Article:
As mentioned above, both sass & less needs to be compiled into css but to be careful with the terms this process is more formally known as transpiling. Because compiling often involves taking a source code and transforming it into something which is runnable in a machine readable (byte code) format. However with sass & less, this whole thing is slightly different as it only involves a process where the source files in these languages are taken and transformed into another language. Here it’s css which is a stylesheet language. However making things more confusing, the same process is also widely referred to as precompiling. I’m sorry if I had already cracked your head here😦

 

II. Installation

Focusing back on Compass, it is just another implementation of sass which comes as a ruby gem & if you’re not a rubyist a ruby gem is more like a library when you think of it from a C++ perspective. So let’s setup compass first,

  1. Being a ruby gem, compass requires ruby. If you’re on a mac/linux you should probably have it. If you want to confirm whether ruby is already there, you can do so by hitting up “ruby -v” on your terminal/command prompt. If you don’t have it, head to Ruby Lang.
  2. To install compass hit the following two commands in your terminal,
    $sudo gem update --system
    $sudo gem install compass

Note: Sometimes you might face trouble, if you don’t use sudo. Hence, I have chosen to do it in sudo mode. If you’re on windows you just need to open cmd.exe as an administrator. Above $ is nothing but a placeholder that you don’t need to type.

 

III. Sample Project

Now that we got everything setup. We can jump into our first project, a simple responsive page with a background video played from youtube. So to create our sass/compass enabled project there are two ways one is to generate project skeleton by using the following command,

$compass create compass_demo

The next approach which is mostly used by those who have been using compass over a period of time is to create it manually from an existing project. I know for certain that you are unlikely to have one especially, if you had decided to follow this post in order to try compass for the first time. Don’t worry, I got you covered! you can use the project I have worked out for this post from github.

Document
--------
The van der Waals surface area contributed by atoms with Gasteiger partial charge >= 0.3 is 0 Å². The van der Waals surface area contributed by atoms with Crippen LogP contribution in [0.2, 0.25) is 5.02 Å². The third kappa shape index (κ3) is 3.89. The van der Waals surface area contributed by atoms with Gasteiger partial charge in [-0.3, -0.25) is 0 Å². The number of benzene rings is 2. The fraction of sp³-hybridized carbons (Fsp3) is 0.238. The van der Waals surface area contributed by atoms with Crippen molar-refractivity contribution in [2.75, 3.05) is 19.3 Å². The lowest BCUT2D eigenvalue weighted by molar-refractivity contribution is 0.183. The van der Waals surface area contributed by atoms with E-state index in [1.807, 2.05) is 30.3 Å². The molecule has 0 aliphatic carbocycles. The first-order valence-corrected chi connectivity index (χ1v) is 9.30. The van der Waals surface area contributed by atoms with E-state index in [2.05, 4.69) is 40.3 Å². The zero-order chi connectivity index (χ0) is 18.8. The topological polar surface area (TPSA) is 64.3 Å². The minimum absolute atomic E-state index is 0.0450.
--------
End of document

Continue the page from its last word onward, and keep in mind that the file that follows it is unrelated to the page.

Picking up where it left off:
However, I wouldn’t encourage you to follow the second approach above as it will prevent your hand getting dirty building a compass enabled app from scratch. Therefore, assuming you stick with the first mode, here comes the gist of this post, setting up the config.rb ruby file which got generated after the create command above. let’s tackle it, this file gives in our hand to define two important aspects of this whole process. The first would be to define where our css, sass, js and image files are going to reside basically, the structure of our project.

The next is to define which syntax we are going to use with our sass files. I have chosen .scss, as I prefer its syntax over .sass. Here is the content of my configurator (i.e. config.rb),

# Require any additional compass plugins here.

# Set this to the root of your project when deployed:
http_path = "/"
css_dir = "css"
sass_dir = "sass"
images_dir = "images"
javascripts_dir = "js"

output_style = :expanded # After dev :compressed

# To enable relative paths to assets via compass helper functions.
# relative_assets = true

line_comments = true

# If you prefer the indented syntax, you might want to regenerate this
# project again passing --syntax sass, or you can uncomment this:
preferred_syntax = :scss

That was neat isn’t it? However for 2 reasons I’m not going to walkthrough the sass file

  1. it’s very simple that it only uses few mixins & exactly 3 variables!
  2. it would make this post a very lengthy one

So here is my style.scss, simple as it can get!

@import 'compass/css3';

$bg_color: #3b3531;
$text_color: #ffffff;
$header_color: #B7AE74;

@mixin height($min, $max) {
    min-height: $min;
    max-height: $max;
}

@mixin min_height($min) {
    min-height: $min;
}

body {
    background: $bg_color;
    color: $text_color;
}

.video-section .pattern-overlay {
    background-color: rgba(71, 71, 71, 0.59);
    padding: 110px 0 32px;
    @include min_height(496px);
}

#footer {
    @include height(250px, 300px);
}

.dark-overlay {
    padding: 20px;
    @include min_height(206px);
}

.dark, .video-section h1, .video-section h3 {
    text-align: center;
}

.dark h1, .video-section h1 {
    font-size: 110px;